Once the operating system is setup, you’d think you’re all set right? Not quite. By default, networking is disabled on CentOS installations so you’ll need to enable it first before you can connect it to the internet.

There are two files responsible for network configuration.

# Amend the first file by opening it using vi editor
vi /etc/sysconfig/network
# Hit “a” key on your keyboard to make edits
# Go to the line NETWORKING and change the setting from no to yes
# Add a line for GATEWAY=192.168.1.1
# Save your changes by pressing “CTRL + c”, typing “:wq” and pressing ENTER key

# Type in the following command to open the second file.
vi /etc/sysconfig/network-scripts/ifcfg-eth0
# You’ll see the contents of this file on your screen. Press “a” key to amend the contents of this file
# Find the line ONBOOT and change it from no to yes
# At the bottom of the file, add the following lines
# IPADDR=192.168.1.240
# NETMASK=255.255.255.0
# To save the changes, press CTRL + c; type “:wq” and press ENTER key

# Setup DNS resolvers
vi /etc/resolv.conf
# This file should be empty
# Populate with the following two lines, press “a” key on your keyboard and type in the below two:
nameserver 8.8.8.8
nameserver 8.8.4.4
# Press CTRL+c; type “:wq” and press ENTER key

# Reboot the server using the command below
shutdown -r now

Your server will reboot with networking configured with the IP: 192.168.1.240 on your network. You can try ping it from another machine on the network.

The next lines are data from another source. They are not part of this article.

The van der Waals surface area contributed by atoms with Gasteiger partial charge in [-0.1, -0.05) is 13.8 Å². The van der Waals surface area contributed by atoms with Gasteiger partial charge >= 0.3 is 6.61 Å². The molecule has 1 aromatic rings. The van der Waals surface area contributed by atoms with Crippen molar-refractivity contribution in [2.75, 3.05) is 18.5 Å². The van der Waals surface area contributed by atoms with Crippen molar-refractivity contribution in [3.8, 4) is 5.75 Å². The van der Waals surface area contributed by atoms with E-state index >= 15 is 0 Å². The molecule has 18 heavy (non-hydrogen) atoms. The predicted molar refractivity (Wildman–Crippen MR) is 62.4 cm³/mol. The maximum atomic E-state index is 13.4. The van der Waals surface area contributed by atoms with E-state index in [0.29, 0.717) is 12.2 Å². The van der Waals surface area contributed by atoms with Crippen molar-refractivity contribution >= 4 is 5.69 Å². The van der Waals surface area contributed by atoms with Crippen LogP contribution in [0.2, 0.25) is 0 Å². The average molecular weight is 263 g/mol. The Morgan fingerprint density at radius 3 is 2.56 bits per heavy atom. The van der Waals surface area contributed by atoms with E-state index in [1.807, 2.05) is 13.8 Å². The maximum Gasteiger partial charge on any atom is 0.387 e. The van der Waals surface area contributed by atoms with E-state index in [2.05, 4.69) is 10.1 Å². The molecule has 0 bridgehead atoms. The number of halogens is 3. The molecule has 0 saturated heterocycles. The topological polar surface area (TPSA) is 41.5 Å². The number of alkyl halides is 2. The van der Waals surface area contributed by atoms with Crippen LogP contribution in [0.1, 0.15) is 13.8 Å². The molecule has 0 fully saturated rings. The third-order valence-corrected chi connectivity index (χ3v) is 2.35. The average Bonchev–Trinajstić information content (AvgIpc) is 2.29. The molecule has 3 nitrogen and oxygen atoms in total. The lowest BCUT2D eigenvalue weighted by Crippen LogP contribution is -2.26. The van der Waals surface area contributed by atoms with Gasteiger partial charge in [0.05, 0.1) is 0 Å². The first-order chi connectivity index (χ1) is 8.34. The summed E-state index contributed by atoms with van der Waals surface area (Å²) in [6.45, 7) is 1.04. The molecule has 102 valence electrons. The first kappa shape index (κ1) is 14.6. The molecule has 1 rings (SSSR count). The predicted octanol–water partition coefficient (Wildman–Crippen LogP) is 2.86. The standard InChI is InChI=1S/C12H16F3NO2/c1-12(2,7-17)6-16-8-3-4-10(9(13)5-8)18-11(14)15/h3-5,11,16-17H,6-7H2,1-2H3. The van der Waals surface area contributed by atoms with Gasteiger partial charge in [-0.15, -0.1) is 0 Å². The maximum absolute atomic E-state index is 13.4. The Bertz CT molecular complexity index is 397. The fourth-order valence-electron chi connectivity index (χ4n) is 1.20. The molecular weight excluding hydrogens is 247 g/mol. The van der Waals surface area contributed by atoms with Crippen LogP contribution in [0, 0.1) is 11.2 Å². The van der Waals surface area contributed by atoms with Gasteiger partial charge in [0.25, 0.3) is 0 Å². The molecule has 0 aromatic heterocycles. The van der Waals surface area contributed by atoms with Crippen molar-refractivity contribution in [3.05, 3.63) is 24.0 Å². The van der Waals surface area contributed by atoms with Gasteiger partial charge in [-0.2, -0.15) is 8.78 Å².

Installation of cPanel
cPanel requires that your server must be visible on the internet. You’ll need to make sure you’ve a public IP address from your ISP, and configure it accordingly on the server.

For the purpose of this post, I’ll assume you have a public IP address assigned by your ISP on your internet router/modem. You’ll setup a DMZ zone on your router to point to your internal IP address. Check your router manual for more information.

Once you’ve done this, the installation is pretty straight forward and the best guide for it is available in cPanel documentation.

Before you follow the installation, you’ll need to install wget and curl utility. You can quickly do so by typing in the below command:

yum install curl wget

Once installed, type in the command below to download & install cPanel. Depending on your internet connection, this can take anywhere between 30 minutes to a few hours.

cd /home && curl -o latest -L https://securedownloads.cpanel.net/latest && sh latest

If all goes well, you should be able to access cPanel/WHM via browser and complete the cPanel setup.

All the best! If you get stuck, shout out at me on twitter @mohsinsumar and I’ll try help you out.